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Cantatas (sacred) - Released February 16, 2018 | Mirare

Hi-Res Booklet Distinctions Gramophone Editor's Choice - Diapason d'or / Arte
The cantata Jesus nahm zu sich die Zwölfe (Jesus gathered the twelve to Himself) BWV 22, holds a historic place in Bach’s work. Indeed he composed it while still in Köthen, as an audition piece for the position of Thomaskantor in Leipzig, and then conducted it on February 7th, 1723, maybe even singing the bass part himself. Famously the city council, unable to convince its preferred composers – Telemann, Graupner and two others –, decided to settle with “mediocre” Bach… The gospel of the day first announces his death and his resurrection by Christ and his disciplines. A modest orchestra: voices, strings, one oboe and continuo, but the musical content is – like in almost all of Bach’s cantatas – amongst the best he’s ever written. For the same celebration, Bach composed a new cantata the following year, Herr Jesu Christ, wahr’ Mensch und Gott (Lord Jesus Christ, true Man and God) BWV 127. But it has almost nothing in common with the previous piece: here Bach offers a very impressive reflection on physical death. Throughout his cantatas he called for a blessed death to free himself from the vicissitudes of life on Earth, but this now reveals how much he may have feared physical death itself. The aria ”Die Seele ruht” is one of these sublime moments suspended in time, an ineffable tintinnabulum, in which the soprano and the oboe dialogue on a harrowing theme while the flutes and string pizzicatos symbolise the passing of time with incredible beauty. Finally it’s with Die Elenden sollen essen (The miserable shall eat) BWV 75 that Bach started off his work in Leipzig, in St. Nicholas Church this time, as the cantatas were alternately performed in both churches. Probably because he wanted to start with a bang, he designed this cantata on a huge scale: fourteen numbers, divided in two parts. Of course Bach would have never been able to produce such vast and powerful partitions on a weekly basis, but there is a real substance to this Passion… and it’s with great passion that Philippe Pierlot, his Ricercar Consort and the soloists perform these masterpieces. © SM/Qobuz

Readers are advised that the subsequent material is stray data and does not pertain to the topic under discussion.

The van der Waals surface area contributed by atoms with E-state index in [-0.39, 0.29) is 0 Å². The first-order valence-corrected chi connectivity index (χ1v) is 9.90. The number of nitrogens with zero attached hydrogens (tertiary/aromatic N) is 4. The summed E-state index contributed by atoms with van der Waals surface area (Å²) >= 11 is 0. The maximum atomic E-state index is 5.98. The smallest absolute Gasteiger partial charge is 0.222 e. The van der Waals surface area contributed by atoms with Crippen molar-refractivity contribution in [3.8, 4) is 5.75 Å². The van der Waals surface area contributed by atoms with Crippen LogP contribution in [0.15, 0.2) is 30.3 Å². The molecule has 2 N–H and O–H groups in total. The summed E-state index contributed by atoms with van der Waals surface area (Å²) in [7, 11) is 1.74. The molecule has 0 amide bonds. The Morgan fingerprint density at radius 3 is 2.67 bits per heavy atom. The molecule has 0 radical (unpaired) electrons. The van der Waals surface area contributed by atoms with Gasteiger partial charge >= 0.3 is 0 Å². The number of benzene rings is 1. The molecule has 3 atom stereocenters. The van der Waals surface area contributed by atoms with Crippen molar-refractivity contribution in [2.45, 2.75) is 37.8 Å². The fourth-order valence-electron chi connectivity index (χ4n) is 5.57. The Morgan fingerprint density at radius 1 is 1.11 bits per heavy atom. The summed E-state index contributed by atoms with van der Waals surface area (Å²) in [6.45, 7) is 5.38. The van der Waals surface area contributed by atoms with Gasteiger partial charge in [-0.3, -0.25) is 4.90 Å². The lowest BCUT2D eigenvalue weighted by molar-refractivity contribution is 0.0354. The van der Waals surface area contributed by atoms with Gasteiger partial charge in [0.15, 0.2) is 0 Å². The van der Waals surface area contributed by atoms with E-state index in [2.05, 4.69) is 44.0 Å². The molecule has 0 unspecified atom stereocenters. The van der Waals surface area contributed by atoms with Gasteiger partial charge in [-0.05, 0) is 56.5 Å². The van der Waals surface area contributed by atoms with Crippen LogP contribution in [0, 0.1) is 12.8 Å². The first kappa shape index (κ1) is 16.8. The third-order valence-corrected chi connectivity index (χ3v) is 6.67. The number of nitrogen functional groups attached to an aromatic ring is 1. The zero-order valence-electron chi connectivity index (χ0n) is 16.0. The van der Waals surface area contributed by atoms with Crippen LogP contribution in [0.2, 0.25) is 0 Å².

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Sacred Oratorios - Released March 29, 2019 | Mirare

Hi-Res Booklet Distinctions 5 de Diapason - Gramophone Editor's Choice
Composed by Dietrich Buxtehude in 1680 for the church of Lübeck, where he had been working for ten years, Membra Jesu Nostri describes the scars of the Passion of Christ through a cycle of seven cantatas. The work owes its title to a Latin manuscript written by a relative of Saint Bernard. Typical of the pietism of 17th century Lutheran Germany, the piece is a descent into the darkness of suffering and an ode to the promise of consolation. Grounded in rhetoric, Buxtehude’s music influenced a generation of innovative musicians. It would later be an inspiration to Johann Sebastian Bach, who traveled to Lübeck specifically to meet Buxtehude. Membra Jesus Nostri was written for a five-voice ensemble. It requires a set of soloists with three lower voices and two upper parts, as well as a subtle instrumental accompaniment featuring two violins, five viols, and one basso continuo chose by the musicians. Some authors have seen the influence of the “Versailles Motet,” which Buxtehude knew well, in this setup. The influence of Italian music, especially Monteverdi, which he may have known through his interest in Schütz’s music, is also clear. The work is the testimony to Buxtehude’s incredibly expressive power and deserves to be considered as a masterpiece among other spiritual compositions such as Schütz’s Musikalische Exequien, Bach’s Passions and, on an instrumental level, Biber’s Sonates du Rosaire.According to Philippe Pierlot, who can be heard on the record, “Buxtehude is appealing directly to our senses and making us experience the suffering of Christ. We can feel the wounds, the blows, and the heart when it ceases to beat. Thanks to the genius of his music, the composer not only moves his listener to intense emotion, but also enlightens him, giving him access to the deep meaning of the text it sings” © François Hudry/Qobuz